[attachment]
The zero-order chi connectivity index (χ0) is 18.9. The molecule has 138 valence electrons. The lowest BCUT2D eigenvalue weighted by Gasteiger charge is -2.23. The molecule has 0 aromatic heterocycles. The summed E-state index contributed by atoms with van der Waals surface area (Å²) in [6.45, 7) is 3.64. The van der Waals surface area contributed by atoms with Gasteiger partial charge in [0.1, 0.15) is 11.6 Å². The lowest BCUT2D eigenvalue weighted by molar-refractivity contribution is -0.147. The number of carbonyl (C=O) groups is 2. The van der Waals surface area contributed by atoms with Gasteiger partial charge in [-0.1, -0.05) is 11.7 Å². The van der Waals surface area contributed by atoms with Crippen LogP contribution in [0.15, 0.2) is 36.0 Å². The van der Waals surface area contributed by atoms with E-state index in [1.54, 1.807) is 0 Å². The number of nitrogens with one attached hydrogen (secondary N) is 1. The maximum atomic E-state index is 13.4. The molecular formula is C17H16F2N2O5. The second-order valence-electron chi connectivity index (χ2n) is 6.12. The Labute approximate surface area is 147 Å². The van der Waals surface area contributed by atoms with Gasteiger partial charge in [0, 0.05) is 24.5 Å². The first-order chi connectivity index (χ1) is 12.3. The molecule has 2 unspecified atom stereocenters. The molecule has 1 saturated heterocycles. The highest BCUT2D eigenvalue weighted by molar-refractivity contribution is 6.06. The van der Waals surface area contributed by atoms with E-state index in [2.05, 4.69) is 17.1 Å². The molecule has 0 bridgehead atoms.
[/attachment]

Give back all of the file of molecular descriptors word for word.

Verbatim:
The zero-order chi connectivity index (χ0) is 18.9. The molecule has 138 valence electrons. The lowest BCUT2D eigenvalue weighted by Gasteiger charge is -2.23. The molecule has 0 aromatic heterocycles. The summed E-state index contributed by atoms with van der Waals surface area (Å²) in [6.45, 7) is 3.64. The van der Waals surface area contributed by atoms with Gasteiger partial charge in [0.1, 0.15) is 11.6 Å². The lowest BCUT2D eigenvalue weighted by molar-refractivity contribution is -0.147. The number of carbonyl (C=O) groups is 2. The van der Waals surface area contributed by atoms with Gasteiger partial charge in [-0.1, -0.05) is 11.7 Å². The van der Waals surface area contributed by atoms with Crippen LogP contribution in [0.15, 0.2) is 36.0 Å². The van der Waals surface area contributed by atoms with E-state index in [1.54, 1.807) is 0 Å². The number of nitrogens with one attached hydrogen (secondary N) is 1. The maximum atomic E-state index is 13.4. The molecular formula is C17H16F2N2O5. The second-order valence-electron chi connectivity index (χ2n) is 6.12. The Labute approximate surface area is 147 Å². The van der Waals surface area contributed by atoms with Gasteiger partial charge in [0, 0.05) is 24.5 Å². The first-order chi connectivity index (χ1) is 12.3. The molecule has 2 unspecified atom stereocenters. The molecule has 1 saturated heterocycles. The highest BCUT2D eigenvalue weighted by molar-refractivity contribution is 6.06. The van der Waals surface area contributed by atoms with E-state index in [2.05, 4.69) is 17.1 Å². The molecule has 0 bridgehead atoms.